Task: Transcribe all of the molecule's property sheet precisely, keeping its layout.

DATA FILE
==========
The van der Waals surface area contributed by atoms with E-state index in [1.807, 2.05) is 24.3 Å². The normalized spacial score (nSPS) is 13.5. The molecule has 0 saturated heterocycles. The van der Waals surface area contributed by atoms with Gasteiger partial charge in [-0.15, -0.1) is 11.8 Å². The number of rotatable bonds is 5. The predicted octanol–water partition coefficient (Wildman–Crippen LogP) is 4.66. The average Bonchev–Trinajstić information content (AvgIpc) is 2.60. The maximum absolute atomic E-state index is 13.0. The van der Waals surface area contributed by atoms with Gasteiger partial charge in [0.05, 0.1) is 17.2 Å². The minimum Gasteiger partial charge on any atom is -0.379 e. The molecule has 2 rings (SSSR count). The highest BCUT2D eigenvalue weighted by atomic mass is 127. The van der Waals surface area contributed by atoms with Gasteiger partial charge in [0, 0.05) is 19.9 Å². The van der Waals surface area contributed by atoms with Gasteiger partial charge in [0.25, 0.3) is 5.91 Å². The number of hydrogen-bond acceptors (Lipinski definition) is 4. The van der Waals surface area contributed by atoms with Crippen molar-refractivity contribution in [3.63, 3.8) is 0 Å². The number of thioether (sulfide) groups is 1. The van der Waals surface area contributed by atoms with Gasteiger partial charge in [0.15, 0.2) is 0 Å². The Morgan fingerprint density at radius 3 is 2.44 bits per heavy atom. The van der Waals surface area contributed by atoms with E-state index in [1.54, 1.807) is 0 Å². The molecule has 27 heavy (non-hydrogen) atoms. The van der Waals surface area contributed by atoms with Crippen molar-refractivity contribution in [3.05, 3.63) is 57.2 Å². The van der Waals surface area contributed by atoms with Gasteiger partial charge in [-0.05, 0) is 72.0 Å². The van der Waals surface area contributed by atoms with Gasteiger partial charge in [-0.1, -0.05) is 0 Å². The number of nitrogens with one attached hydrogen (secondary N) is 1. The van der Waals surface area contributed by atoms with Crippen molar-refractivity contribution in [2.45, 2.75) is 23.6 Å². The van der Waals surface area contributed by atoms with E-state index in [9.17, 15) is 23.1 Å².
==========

The van der Waals surface area contributed by atoms with E-state index in [1.807, 2.05) is 24.3 Å². The normalized spacial score (nSPS) is 13.5. The molecule has 0 saturated heterocycles. The van der Waals surface area contributed by atoms with Gasteiger partial charge in [-0.15, -0.1) is 11.8 Å². The number of rotatable bonds is 5. The predicted octanol–water partition coefficient (Wildman–Crippen LogP) is 4.66. The average Bonchev–Trinajstić information content (AvgIpc) is 2.60. The maximum absolute atomic E-state index is 13.0. The van der Waals surface area contributed by atoms with Gasteiger partial charge in [0.05, 0.1) is 17.2 Å². The minimum Gasteiger partial charge on any atom is -0.379 e. The molecule has 2 rings (SSSR count). The highest BCUT2D eigenvalue weighted by atomic mass is 127. The van der Waals surface area contributed by atoms with Gasteiger partial charge in [0, 0.05) is 19.9 Å². The van der Waals surface area contributed by atoms with Gasteiger partial charge in [0.25, 0.3) is 5.91 Å². The number of hydrogen-bond acceptors (Lipinski definition) is 4. The van der Waals surface area contributed by atoms with Crippen molar-refractivity contribution in [3.63, 3.8) is 0 Å². The number of thioether (sulfide) groups is 1. The van der Waals surface area contributed by atoms with Gasteiger partial charge in [0.15, 0.2) is 0 Å². The Morgan fingerprint density at radius 3 is 2.44 bits per heavy atom. The van der Waals surface area contributed by atoms with E-state index in [1.54, 1.807) is 0 Å². The molecule has 27 heavy (non-hydrogen) atoms. The van der Waals surface area contributed by atoms with Crippen molar-refractivity contribution in [3.05, 3.63) is 57.2 Å². The van der Waals surface area contributed by atoms with Gasteiger partial charge in [-0.05, 0) is 72.0 Å². The van der Waals surface area contributed by atoms with Gasteiger partial charge in [-0.1, -0.05) is 0 Å². The number of nitrogens with one attached hydrogen (secondary N) is 1. The van der Waals surface area contributed by atoms with Crippen molar-refractivity contribution in [2.45, 2.75) is 23.6 Å². The van der Waals surface area contributed by atoms with E-state index in [9.17, 15) is 23.1 Å².